by L. Lee Lowe

Bracing himself against the wind, Zach gets to his feet without a thought for direction or destination. In the white forever of this place, there is no lantern to light the dark and bitter woods of memory. Even the croakers would find little use for such knotted timber.

Do you hear me? he shouts full volume in his mind. Nothing worth felling.

Nothing worth


He angles into the blowing snow. The cold has as much substance as the snow, thick and clean and impenetrable, almost lush, and it reminds Zach of a dense text encountered for the first time, against which you pit yourself, into which you tunnel for sustenance, at school his first Mandarin characters had been like that, you have to wrest sense from the meaty snowflakes before they melt on your tongue. He opens his mouth and catches one, then another. Tears gather at the corners of his eyes, and he wipes them away quickly—angrily—with gloved fingers lest they freeze his eyes shut—his damned traitorous eyes.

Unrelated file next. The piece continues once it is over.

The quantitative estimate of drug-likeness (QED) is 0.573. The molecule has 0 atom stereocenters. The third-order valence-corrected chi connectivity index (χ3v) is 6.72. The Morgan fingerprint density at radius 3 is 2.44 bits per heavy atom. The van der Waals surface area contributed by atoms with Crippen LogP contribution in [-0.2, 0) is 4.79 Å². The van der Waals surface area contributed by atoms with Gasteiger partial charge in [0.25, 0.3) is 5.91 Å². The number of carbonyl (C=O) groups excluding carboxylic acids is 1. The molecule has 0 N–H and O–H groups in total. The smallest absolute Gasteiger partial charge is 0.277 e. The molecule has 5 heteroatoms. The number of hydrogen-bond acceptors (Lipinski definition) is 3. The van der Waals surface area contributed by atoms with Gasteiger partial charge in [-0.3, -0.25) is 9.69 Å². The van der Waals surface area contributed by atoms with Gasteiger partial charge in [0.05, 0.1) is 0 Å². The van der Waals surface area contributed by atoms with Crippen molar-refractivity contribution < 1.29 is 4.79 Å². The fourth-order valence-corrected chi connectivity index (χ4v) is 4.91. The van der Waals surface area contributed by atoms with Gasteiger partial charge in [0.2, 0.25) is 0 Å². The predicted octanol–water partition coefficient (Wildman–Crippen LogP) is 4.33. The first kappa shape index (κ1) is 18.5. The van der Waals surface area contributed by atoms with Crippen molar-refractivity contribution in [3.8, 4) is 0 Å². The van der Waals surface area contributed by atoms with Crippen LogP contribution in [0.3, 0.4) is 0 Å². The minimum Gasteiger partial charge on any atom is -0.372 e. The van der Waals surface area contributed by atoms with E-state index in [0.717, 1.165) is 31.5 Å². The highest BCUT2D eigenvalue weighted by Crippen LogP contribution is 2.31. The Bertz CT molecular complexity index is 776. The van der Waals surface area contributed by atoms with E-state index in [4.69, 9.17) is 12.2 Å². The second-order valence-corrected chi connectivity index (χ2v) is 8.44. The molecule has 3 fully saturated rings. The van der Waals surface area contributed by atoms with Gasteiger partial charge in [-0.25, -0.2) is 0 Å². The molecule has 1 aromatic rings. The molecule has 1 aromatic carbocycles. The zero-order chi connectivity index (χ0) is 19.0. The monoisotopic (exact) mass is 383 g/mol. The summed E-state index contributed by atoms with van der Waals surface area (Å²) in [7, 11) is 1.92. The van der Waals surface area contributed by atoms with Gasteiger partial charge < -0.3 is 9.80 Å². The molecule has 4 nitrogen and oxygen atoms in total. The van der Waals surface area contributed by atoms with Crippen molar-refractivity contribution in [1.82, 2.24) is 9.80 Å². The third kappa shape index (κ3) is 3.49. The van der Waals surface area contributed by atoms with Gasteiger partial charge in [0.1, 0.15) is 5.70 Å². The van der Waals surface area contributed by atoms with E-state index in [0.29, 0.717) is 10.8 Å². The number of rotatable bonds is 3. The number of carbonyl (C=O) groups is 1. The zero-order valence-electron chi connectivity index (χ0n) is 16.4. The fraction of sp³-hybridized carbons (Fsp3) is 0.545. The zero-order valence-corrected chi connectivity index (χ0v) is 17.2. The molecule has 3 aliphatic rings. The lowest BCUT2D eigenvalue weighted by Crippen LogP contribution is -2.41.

His booted feet are soon clogged with snow, and heavy. With each step they amass another layer, and then another, and though he tries to shake them free, the stuff clings like down, soft and fluffy yet as tenacious as the barbs that filled his roughquilted childhood—auger, transfuck, mulac, devi, freak. He bends his head and plods on, breathing painstakingly around the icy knife in his chest. Somewhere there would be shelter. Somewhere there would be food. They wouldn't want to kill him just yet, would they?

The cry slices through the silence. Zach stumbles and falls, the ground flying up to meet him like the breast of a great albatross. Black-vaned against the unending white, its wings beat and beat about his head. He raises his arms to shield himself, the birdcall surrounding him like manic laughter.

Where is she, you buzzards?

An excerpt from Chapter One. To read on, please go to my website.